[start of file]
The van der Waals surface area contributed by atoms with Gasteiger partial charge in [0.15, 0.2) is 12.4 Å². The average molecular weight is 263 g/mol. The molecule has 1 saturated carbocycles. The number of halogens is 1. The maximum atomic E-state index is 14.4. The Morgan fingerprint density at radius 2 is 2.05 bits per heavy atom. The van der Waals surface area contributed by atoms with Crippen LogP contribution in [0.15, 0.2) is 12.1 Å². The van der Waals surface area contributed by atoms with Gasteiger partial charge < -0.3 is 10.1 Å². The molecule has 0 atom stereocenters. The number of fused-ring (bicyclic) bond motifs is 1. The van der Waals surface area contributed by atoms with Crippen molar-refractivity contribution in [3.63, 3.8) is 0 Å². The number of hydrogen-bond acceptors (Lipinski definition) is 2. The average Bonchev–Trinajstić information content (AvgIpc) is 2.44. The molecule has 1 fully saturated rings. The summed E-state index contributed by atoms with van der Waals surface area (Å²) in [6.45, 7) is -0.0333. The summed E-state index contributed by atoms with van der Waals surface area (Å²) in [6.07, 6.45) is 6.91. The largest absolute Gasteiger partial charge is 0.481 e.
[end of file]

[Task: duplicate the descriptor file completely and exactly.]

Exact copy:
The van der Waals surface area contributed by atoms with Gasteiger partial charge in [0.15, 0.2) is 12.4 Å². The average molecular weight is 263 g/mol. The molecule has 1 saturated carbocycles. The number of halogens is 1. The maximum atomic E-state index is 14.4. The Morgan fingerprint density at radius 2 is 2.05 bits per heavy atom. The van der Waals surface area contributed by atoms with Crippen LogP contribution in [0.15, 0.2) is 12.1 Å². The van der Waals surface area contributed by atoms with Gasteiger partial charge < -0.3 is 10.1 Å². The molecule has 0 atom stereocenters. The number of fused-ring (bicyclic) bond motifs is 1. The van der Waals surface area contributed by atoms with Crippen molar-refractivity contribution in [3.63, 3.8) is 0 Å². The number of hydrogen-bond acceptors (Lipinski definition) is 2. The average Bonchev–Trinajstić information content (AvgIpc) is 2.44. The molecule has 1 fully saturated rings. The summed E-state index contributed by atoms with van der Waals surface area (Å²) in [6.45, 7) is -0.0333. The summed E-state index contributed by atoms with van der Waals surface area (Å²) in [6.07, 6.45) is 6.91. The largest absolute Gasteiger partial charge is 0.481 e.